Instant replay? Some World Cup refs ready to embrace technology

Instant replay isn't allowed in the World Cup now, but some refs are open to it down the road.

Britain's World Cup soccer referee Howard Webb addresses the media after a training session in East-Lynn, Pretoria, South Africa, Tuesday, June 29, 2010. FIFA president Sepp Blatter's apology to England and Mexico for bad refereeing at the soccer World Cup is too little, too late. And the FIFA president's sharp U-turn on the possible use of technology to aid referees in football needs to be taken with a large dose of salt.

After a FIFA U-turn Tuesday morning, at least one World Cup referee is ready to embrace goal-line technology.

English referee Howard Webb, who officiated last month's Champions League final, said he would be open to technological aids if they help referees get the calls right.

"I'm open minded about anything that makes us more credible as match officials," Webb said at the latest World Cup referees' open day. "Whatever tools I am given I will use them to the best of my ability, and I will use all the experience I have to try to come to the correct decisions."

Although FIFA president Sepp Blatter said in March that he does not want non-human intervention in football, he apologized to both England and Mexico on Tuesday for refereeing blunders that worked against both teams.

He also announced that there would be a special meeting of the game's rule-making body next month.

"I will just watch this space with interest and see where it goes," Webb said. "We'll see what comes along."

Jose-Maria Garcia-Aranda, FIFA's head of refereeing, wouldn't be drawn into the debate, leaving the decision to The International Football Association Board.

"My duty and responsibility is not to talk or discuss about the use of technology," Garcia-Aranda said. "My duty and responsibility — and the referees' responsibility — is to perform as well as possible ... we are working here to improve the referees' performances."

England was denied a goal against Germany on Sunday when Frank Lampard's shot bounced off the crossbar and over the goal line. If the goal had been given by Uruguayan referee Jorge Larrionda, England would have equalized at 2-2 in the 38th minute. Germany won the match 4-1.

Later that day, Argentina's first goal in a 3-1 win over Mexico was scored by Carlos Tevez from an offside position but was still allowed by Italian referee Roberto Rosetti.

Rosetti and Larrionda skipped the referees' open day because "they made a personal decision not to be here," Garcia-Aranda said.

The IFAB has previously considered two options to help referees and linesmen — a ball with a microchip and the camera-based Hawk-Eye replay system used in tennis — and rejected them on principle, not because of any faults in their systems.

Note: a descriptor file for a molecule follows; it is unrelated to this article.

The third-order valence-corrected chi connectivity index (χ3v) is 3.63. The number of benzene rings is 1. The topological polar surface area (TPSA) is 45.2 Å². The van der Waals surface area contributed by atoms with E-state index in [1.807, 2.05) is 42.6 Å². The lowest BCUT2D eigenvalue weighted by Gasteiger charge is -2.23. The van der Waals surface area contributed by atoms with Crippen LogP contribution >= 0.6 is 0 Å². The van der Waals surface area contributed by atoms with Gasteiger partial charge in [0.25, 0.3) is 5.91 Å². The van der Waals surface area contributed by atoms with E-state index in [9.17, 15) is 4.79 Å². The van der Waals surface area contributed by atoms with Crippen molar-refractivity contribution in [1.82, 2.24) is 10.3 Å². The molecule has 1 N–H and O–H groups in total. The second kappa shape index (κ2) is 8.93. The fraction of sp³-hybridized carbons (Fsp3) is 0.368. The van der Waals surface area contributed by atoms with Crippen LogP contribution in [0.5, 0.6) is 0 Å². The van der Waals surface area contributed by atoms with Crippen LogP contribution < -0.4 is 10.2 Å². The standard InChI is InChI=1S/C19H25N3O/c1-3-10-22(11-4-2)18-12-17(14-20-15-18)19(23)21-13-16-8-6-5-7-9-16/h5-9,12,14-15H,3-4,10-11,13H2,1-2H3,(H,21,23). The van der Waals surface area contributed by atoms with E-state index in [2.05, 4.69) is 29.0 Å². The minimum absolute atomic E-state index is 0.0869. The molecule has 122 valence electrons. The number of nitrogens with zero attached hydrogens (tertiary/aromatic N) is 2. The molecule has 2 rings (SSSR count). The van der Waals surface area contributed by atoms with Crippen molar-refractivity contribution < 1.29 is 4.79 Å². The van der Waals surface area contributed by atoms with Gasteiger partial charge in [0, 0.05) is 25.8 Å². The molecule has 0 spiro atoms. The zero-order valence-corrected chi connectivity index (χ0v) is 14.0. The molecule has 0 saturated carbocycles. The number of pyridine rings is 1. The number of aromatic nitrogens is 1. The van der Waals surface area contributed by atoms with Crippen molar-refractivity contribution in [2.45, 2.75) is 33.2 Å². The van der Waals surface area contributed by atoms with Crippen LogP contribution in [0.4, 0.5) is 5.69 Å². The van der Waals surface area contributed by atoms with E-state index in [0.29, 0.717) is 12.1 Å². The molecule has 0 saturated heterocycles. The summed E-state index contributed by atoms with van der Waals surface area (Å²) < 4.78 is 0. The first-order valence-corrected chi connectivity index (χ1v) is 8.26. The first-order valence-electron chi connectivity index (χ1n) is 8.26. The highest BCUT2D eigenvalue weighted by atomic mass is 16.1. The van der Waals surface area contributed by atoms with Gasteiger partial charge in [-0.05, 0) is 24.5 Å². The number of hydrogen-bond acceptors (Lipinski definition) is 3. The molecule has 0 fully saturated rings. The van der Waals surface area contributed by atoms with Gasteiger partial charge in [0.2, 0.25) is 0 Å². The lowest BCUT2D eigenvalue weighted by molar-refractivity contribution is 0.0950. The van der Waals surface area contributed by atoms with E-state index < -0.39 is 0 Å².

"I've got no personal view," Webb said. "I can't do anything about it because I'm not part of the decision-making process. I have to abide by whatever tool is given to me.

"I'm a strong believer that football in its current form is a wonderful spectacle, a really beautiful game."

Tennis, cricket and baseball are among the sports that use video replays to help officials get decisions right.

"We try to learn good practice from them," Webb said. "But we have to consider that we are dealing in different sports. Football is uniquely fluid in the way that it is played, and we need to take care that we don't change that fact. We need to protect the basic way the game is played."

FIFA has made psychologists available to referees at the World Cup to help them deal with the strain, and unwelcome media attention, from any disputed decisions.

"We have two psychologists who are at the disposition of the referees so they are always available," said FIFA's Werner Helsen, who helps to prepare referees for matches. "On the other hand, it is really important for the competence of referees to deal with errors.

"They wouldn't arrive at the World Cup if they didn't know how to deal with mistakes in the right way. My definition of experience is the capacity to learn from mistakes."

Helsen has been helping Larrionda deal with having missed Lampard's goal.

"Unfortunately it happens," Helsen said. "He is OK. He is not here, but he learns to deal with it and will continue (at the World Cup)."

RELATED: Blog: World Cup referees debacle forces FIFA's Sepp Blatter to reopen debate on technology

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